Managing Chronic Migraines
Chronic migraines have a serious impact on an individual’s quality of life and overall his or her health. Firstly, the symptoms are often severe enough to interfere with daily activities as reported by a survey from National Headache Foundation: 90% of individuals suffering from migraines cannot function normally on the day of a migraine attack, and many of them experience nausea, vomiting and sensitivity to light and noise in addition to the typical severe, throbbing headache; 30% require bed rest and a similar percentage will miss at least one day of work due to a migraine within three months. Let's take a look at managing chronic migraines.
We should also take into consideration the long-term complications of chronic migraines. For example, migraines and severe headaches are risk factors for stroke, affecting both genders, especially before age 50. Chronic migraines (especially those with aura) may also increase the risk of developing certain heart diseases (such as high cholesterol and high blood pressure). Other conditions linked with migraines include anxiety (especially panic disorders) and depression.
How Are Chronic Migraines Managed?
Conventional medicine offers two forms of treatment for chronic migraines: the first is focused on managing acute attacks, and the second is preventing future attacks.
The most common drugs for migraine attacks include over-the-counter painkillers (aspirin, acetaminophen, ibuprofen), triptans and ergots. Because painkillers can cause rebound headaches and are associated with various side effects they should not be used for more than 9 days per month.
The drugs that prevent migraine attacks are typically used if the migraines occur more frequently, or if the attacks are not well-controlled by the above-mentioned drugs. In this category we have beta-blockers (i.e. propranolol), anti-seizure drugs (divalproex, valproate) or tricyclic antidepressants (i.e. amitriptyline). Botox injections are also helpful for chronic migraines, and the American Academy of Neurology also recommends a herbal remedy derived from butterbur for migraine prevention.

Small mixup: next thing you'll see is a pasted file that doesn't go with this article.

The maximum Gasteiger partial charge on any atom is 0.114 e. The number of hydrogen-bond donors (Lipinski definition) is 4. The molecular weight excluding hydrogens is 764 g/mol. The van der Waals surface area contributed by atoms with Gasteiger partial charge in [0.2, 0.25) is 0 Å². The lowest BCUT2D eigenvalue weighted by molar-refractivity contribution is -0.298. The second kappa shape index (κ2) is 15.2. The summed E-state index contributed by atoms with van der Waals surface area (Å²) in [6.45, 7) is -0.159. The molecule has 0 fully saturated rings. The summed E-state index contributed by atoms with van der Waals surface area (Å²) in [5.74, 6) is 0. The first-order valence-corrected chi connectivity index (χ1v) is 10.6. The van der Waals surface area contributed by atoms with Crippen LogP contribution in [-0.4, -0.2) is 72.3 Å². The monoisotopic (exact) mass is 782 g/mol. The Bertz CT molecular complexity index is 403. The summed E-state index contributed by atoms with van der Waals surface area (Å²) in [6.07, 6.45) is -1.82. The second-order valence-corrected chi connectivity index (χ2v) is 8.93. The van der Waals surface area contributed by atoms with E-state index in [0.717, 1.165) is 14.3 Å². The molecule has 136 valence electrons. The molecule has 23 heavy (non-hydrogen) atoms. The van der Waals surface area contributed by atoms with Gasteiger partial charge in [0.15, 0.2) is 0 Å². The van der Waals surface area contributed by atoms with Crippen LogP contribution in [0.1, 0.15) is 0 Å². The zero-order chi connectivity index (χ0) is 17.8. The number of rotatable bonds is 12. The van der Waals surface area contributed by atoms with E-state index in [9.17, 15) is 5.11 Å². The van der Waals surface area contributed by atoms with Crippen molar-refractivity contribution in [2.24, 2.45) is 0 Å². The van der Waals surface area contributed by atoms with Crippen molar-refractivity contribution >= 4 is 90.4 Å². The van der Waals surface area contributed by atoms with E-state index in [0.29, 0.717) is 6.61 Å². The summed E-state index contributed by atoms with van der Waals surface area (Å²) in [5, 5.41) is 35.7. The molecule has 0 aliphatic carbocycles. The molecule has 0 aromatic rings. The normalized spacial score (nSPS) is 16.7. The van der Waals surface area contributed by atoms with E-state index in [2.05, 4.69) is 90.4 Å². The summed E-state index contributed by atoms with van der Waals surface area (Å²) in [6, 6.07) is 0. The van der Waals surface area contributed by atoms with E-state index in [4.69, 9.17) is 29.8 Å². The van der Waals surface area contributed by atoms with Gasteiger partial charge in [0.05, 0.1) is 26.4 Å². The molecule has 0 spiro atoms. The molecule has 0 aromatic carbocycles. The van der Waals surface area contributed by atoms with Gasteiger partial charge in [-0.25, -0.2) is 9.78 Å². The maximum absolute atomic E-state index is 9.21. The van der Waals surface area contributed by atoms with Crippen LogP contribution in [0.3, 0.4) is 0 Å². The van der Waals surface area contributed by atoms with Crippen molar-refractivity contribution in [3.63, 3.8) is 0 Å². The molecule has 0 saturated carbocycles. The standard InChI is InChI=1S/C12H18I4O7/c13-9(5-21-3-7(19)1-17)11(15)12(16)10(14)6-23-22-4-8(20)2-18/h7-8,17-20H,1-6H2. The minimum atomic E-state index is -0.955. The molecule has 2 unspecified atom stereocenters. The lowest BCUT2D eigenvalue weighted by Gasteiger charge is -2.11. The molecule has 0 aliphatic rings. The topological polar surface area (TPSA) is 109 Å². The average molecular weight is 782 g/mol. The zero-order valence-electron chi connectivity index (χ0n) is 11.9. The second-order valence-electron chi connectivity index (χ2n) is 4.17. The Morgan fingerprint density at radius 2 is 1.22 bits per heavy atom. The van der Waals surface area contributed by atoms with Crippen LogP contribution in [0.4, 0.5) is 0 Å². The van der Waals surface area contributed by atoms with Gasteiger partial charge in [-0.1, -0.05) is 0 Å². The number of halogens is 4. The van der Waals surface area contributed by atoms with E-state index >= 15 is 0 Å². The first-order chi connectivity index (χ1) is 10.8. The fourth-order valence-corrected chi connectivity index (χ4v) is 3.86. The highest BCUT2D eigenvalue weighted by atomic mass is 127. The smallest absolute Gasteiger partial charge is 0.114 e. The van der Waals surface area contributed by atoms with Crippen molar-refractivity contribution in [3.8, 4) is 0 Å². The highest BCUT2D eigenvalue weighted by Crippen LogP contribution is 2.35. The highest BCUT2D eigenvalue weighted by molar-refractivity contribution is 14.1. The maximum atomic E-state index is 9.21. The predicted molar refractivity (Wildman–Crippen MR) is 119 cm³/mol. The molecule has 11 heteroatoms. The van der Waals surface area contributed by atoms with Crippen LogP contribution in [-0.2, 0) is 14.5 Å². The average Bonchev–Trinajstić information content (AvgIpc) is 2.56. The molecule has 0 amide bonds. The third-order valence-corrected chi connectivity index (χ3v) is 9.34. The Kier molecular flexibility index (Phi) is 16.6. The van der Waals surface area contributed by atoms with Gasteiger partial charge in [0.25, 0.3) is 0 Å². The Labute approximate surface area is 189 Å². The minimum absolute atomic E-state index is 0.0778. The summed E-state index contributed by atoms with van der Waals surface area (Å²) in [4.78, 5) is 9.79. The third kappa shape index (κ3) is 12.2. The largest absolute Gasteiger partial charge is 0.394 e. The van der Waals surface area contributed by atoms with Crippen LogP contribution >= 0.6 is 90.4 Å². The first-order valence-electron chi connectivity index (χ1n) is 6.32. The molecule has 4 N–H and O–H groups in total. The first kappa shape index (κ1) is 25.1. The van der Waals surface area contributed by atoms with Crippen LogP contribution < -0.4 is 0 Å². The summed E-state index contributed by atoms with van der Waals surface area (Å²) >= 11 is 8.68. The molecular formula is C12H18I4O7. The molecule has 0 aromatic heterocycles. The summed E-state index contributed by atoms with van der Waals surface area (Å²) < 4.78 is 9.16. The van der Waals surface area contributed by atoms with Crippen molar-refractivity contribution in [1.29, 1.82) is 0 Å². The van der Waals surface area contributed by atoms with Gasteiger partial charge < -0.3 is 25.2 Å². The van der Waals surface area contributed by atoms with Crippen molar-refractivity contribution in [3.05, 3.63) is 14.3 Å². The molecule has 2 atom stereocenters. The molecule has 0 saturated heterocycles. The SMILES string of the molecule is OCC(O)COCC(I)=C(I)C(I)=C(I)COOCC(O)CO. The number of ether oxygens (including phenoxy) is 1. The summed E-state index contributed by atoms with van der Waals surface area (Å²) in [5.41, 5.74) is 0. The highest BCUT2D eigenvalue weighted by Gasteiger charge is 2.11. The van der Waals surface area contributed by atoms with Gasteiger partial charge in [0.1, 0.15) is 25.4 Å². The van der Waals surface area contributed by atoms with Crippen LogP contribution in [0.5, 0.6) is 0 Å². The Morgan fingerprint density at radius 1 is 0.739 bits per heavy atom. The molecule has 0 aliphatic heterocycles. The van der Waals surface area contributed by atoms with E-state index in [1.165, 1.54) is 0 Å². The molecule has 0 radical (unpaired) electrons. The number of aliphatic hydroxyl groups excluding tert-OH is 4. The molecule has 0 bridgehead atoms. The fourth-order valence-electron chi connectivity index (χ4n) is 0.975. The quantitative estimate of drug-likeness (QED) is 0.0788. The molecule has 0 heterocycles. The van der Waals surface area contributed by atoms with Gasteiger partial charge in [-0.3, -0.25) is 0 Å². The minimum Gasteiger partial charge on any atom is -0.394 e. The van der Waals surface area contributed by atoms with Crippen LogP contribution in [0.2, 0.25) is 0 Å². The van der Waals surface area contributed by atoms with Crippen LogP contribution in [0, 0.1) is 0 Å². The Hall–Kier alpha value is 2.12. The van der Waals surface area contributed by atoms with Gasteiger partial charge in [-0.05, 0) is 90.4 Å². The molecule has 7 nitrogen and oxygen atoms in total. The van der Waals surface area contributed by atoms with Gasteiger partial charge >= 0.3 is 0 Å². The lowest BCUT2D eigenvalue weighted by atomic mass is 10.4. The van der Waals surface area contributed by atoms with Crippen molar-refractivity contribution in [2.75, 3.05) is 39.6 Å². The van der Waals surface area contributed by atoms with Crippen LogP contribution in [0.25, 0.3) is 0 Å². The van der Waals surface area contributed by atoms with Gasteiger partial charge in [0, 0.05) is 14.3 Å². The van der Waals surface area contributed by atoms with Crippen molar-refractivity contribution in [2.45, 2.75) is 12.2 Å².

Neurostimulation devices such as TMS (transcranial magnetic stimulation) is a device currently investigated for the treatment of chronic migraines as it showed to help prevent the attacks at the first warning signs that precede a migraine attack. A variety of neurostimulators are now available on the market- some are attached to the head, some are implantable and they all work similarly; they modulate the function of nerves responsible for migraines by using electric and magnetic energy.
Complementary and alternative medicine also offers natural and effective options for chronic migraines. The American Headache Society approved using the herb butterbur as it helps reduce the frequency and severity of migraine attacks. Micronutrients like riboflavin, magnesium and Coenzyme Q10 in proper dosage (in supplement form) are also helpful. Melatonin had been studied mostly for migraine prevention.
Biofeedback, meditation, chiropractic, osteopathic and massage therapy also provide benefits for managing chronic migraines.
No treatment works all the time for everyone, but there are many options to choose from and they can also be combined. Just be aware that some herbs interact with over-the-counter and prescription medication; thus, you should consult a doctor for any changes in your treatment plan.